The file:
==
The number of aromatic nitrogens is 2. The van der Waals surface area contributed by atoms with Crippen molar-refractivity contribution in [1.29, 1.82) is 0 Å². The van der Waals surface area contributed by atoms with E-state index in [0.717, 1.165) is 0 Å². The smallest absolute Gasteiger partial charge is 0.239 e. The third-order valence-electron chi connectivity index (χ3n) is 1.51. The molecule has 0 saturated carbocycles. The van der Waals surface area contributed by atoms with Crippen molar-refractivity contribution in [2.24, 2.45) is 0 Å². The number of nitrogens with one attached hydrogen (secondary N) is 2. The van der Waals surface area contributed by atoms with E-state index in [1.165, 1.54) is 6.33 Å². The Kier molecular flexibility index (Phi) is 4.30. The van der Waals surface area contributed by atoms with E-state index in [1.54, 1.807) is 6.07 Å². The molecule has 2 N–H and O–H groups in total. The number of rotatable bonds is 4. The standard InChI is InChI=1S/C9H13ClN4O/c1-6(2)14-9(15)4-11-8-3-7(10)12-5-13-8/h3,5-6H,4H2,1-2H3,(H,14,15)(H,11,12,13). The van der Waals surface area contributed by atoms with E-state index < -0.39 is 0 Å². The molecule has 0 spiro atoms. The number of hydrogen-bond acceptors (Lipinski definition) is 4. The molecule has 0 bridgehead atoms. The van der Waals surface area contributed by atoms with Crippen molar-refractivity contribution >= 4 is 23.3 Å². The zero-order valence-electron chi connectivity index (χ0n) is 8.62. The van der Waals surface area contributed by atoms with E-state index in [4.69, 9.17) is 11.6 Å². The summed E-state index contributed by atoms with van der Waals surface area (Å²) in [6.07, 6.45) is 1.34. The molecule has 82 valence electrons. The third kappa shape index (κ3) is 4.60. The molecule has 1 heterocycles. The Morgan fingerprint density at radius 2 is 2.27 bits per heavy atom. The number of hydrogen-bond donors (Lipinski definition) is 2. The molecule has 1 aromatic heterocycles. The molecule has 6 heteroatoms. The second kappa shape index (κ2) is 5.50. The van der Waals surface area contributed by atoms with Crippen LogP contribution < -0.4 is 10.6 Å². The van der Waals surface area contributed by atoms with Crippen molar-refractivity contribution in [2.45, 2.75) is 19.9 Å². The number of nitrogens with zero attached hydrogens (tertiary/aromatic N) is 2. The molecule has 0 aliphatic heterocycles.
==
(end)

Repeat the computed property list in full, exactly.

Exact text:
The number of aromatic nitrogens is 2. The van der Waals surface area contributed by atoms with Crippen molar-refractivity contribution in [1.29, 1.82) is 0 Å². The van der Waals surface area contributed by atoms with E-state index in [0.717, 1.165) is 0 Å². The smallest absolute Gasteiger partial charge is 0.239 e. The third-order valence-electron chi connectivity index (χ3n) is 1.51. The molecule has 0 saturated carbocycles. The van der Waals surface area contributed by atoms with Crippen molar-refractivity contribution in [2.24, 2.45) is 0 Å². The number of nitrogens with one attached hydrogen (secondary N) is 2. The van der Waals surface area contributed by atoms with E-state index in [1.165, 1.54) is 6.33 Å². The Kier molecular flexibility index (Phi) is 4.30. The van der Waals surface area contributed by atoms with E-state index in [1.54, 1.807) is 6.07 Å². The molecule has 2 N–H and O–H groups in total. The number of rotatable bonds is 4. The standard InChI is InChI=1S/C9H13ClN4O/c1-6(2)14-9(15)4-11-8-3-7(10)12-5-13-8/h3,5-6H,4H2,1-2H3,(H,14,15)(H,11,12,13). The van der Waals surface area contributed by atoms with E-state index < -0.39 is 0 Å². The molecule has 0 spiro atoms. The number of hydrogen-bond acceptors (Lipinski definition) is 4. The molecule has 0 bridgehead atoms. The van der Waals surface area contributed by atoms with Crippen molar-refractivity contribution >= 4 is 23.3 Å². The zero-order valence-electron chi connectivity index (χ0n) is 8.62. The van der Waals surface area contributed by atoms with E-state index in [4.69, 9.17) is 11.6 Å². The summed E-state index contributed by atoms with van der Waals surface area (Å²) in [6.07, 6.45) is 1.34. The molecule has 82 valence electrons. The third kappa shape index (κ3) is 4.60. The molecule has 1 heterocycles. The Morgan fingerprint density at radius 2 is 2.27 bits per heavy atom. The number of hydrogen-bond donors (Lipinski definition) is 2. The molecule has 1 aromatic heterocycles. The molecule has 6 heteroatoms. The second kappa shape index (κ2) is 5.50. The van der Waals surface area contributed by atoms with Crippen LogP contribution < -0.4 is 10.6 Å². The van der Waals surface area contributed by atoms with Crippen molar-refractivity contribution in [2.45, 2.75) is 19.9 Å². The number of nitrogens with zero attached hydrogens (tertiary/aromatic N) is 2. The molecule has 0 aliphatic heterocycles.